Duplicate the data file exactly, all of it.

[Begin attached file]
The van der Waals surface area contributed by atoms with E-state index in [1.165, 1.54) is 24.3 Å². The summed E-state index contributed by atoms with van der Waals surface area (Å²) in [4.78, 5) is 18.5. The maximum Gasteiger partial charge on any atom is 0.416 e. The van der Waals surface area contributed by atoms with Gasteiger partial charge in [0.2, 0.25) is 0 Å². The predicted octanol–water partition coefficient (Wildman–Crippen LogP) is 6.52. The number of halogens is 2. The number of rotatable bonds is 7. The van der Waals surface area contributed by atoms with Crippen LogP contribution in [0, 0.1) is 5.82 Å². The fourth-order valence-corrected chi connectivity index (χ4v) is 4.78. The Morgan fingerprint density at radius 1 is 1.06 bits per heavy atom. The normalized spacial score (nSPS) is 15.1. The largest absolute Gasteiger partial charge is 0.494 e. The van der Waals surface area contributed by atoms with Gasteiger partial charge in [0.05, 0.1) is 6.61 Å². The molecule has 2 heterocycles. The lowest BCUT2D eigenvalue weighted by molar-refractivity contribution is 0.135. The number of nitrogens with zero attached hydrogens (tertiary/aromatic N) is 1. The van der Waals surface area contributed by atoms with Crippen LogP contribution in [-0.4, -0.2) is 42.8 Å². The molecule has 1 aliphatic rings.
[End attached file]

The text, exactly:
The van der Waals surface area contributed by atoms with E-state index in [1.165, 1.54) is 24.3 Å². The summed E-state index contributed by atoms with van der Waals surface area (Å²) in [4.78, 5) is 18.5. The maximum Gasteiger partial charge on any atom is 0.416 e. The van der Waals surface area contributed by atoms with Gasteiger partial charge in [0.2, 0.25) is 0 Å². The predicted octanol–water partition coefficient (Wildman–Crippen LogP) is 6.52. The number of halogens is 2. The number of rotatable bonds is 7. The van der Waals surface area contributed by atoms with Crippen LogP contribution in [0, 0.1) is 5.82 Å². The fourth-order valence-corrected chi connectivity index (χ4v) is 4.78. The Morgan fingerprint density at radius 1 is 1.06 bits per heavy atom. The normalized spacial score (nSPS) is 15.1. The largest absolute Gasteiger partial charge is 0.494 e. The van der Waals surface area contributed by atoms with Gasteiger partial charge in [0.05, 0.1) is 6.61 Å². The molecule has 2 heterocycles. The lowest BCUT2D eigenvalue weighted by molar-refractivity contribution is 0.135. The number of nitrogens with zero attached hydrogens (tertiary/aromatic N) is 1. The van der Waals surface area contributed by atoms with Crippen LogP contribution in [-0.4, -0.2) is 42.8 Å². The molecule has 1 aliphatic rings.